The same attention to detail was paid to the fabric sourcing. Speaking specifically to the oxford shirt you reviewed, that particular oxford cloth is made in Japan, makers of some of the best fabric in the world. The feel of this oxford cloth as opposed to other oxfords is a huge difference, and is even more noticeable after a few washes. This same attention went into the rest of the fabric sourcing, and we look forward to expanding to include even more great fabric mills in the future.
Overall, we designed these shirts to still be in style years down the road, and believe we have done just that.
Talk about the manufacturing process.
As I said before, we only looked to work with the best manufacturers we could find. I also made a huge effort to learn as much as possible along the way, as I am not afraid to admit that I do not know everything about clothing. It’s important to understand the amount of knowledge some of these manufacturers have. Take our shirt maker for example, the factory has been churning out shirts for over a century. Understanding that they know fine shirting better than just about everyone was very important. I think the biggest thing as a company is realizing you are not a step above any manufacturer, but instead partners.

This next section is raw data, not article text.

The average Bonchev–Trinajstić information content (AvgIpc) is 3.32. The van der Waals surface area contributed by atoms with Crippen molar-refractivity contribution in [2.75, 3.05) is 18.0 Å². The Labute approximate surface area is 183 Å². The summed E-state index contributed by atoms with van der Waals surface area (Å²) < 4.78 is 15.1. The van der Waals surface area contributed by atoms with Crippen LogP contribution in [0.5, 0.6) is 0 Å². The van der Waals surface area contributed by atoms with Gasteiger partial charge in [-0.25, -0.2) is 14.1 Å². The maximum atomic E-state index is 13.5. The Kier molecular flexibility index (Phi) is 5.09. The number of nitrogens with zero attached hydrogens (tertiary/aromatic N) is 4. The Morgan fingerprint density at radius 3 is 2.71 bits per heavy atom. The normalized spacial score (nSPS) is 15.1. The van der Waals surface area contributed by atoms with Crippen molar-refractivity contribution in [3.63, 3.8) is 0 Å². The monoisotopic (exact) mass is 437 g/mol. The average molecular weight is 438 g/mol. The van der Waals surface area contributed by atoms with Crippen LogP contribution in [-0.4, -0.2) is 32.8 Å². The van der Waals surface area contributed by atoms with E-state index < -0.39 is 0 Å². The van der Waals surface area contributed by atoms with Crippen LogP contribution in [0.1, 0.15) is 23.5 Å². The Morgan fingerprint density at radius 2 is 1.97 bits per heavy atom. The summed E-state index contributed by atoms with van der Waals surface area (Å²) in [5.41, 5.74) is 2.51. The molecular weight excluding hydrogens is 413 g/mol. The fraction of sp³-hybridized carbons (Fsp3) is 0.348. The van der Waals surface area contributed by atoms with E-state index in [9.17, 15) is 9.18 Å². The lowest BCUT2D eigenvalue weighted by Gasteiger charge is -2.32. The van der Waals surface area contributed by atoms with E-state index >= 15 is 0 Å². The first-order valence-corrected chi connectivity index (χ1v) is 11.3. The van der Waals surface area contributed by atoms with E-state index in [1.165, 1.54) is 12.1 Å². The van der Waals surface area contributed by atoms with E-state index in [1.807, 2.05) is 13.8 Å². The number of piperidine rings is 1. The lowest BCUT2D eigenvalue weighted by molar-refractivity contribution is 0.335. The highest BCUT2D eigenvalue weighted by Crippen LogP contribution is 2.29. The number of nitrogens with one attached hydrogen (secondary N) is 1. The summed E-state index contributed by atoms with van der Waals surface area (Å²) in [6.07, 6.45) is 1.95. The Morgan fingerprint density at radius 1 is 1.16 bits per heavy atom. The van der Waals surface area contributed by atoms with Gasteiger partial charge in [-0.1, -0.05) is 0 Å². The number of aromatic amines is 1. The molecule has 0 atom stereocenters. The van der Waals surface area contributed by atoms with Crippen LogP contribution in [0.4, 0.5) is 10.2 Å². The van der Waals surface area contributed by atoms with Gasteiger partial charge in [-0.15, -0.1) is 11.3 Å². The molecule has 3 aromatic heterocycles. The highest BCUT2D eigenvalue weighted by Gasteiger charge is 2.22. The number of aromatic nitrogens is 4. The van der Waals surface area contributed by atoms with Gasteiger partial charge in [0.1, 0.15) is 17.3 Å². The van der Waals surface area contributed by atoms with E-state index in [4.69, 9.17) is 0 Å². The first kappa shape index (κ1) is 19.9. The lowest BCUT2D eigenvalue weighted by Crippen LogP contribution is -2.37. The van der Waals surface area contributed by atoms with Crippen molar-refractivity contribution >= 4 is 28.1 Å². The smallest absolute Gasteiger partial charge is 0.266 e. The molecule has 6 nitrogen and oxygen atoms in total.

Another aspect that was very important was finding manufacturers that treated their employees fairly, and did their part in having a positive impact. We cannot run a company that prides itself on helping others without making sure our manufacturers do the same.
What are some pieces Jeffrey George hopes to manufacture in 2014?
Looking to the future we definitely have plans of expanding the line. We obviously want to continue with the shirts and ties, but hope to include some more dress options as well. We are also looking forward to some exciting collaborations with some manufacturers and other partners. Lastly, we have some plans in the works to include pants at some point, but that one is a little down the road and should be available later in the year. It is really important to us that we don’t try to expand too quickly, just for the sake of expanding, but instead to really nail down what we do best before adding something else.
It’s always fun for us to be a part of the early stages of a new clothing company and we’re really excited to see what these guys do next. For now, we highly recommend checking out their offering and staying tuned for future releases.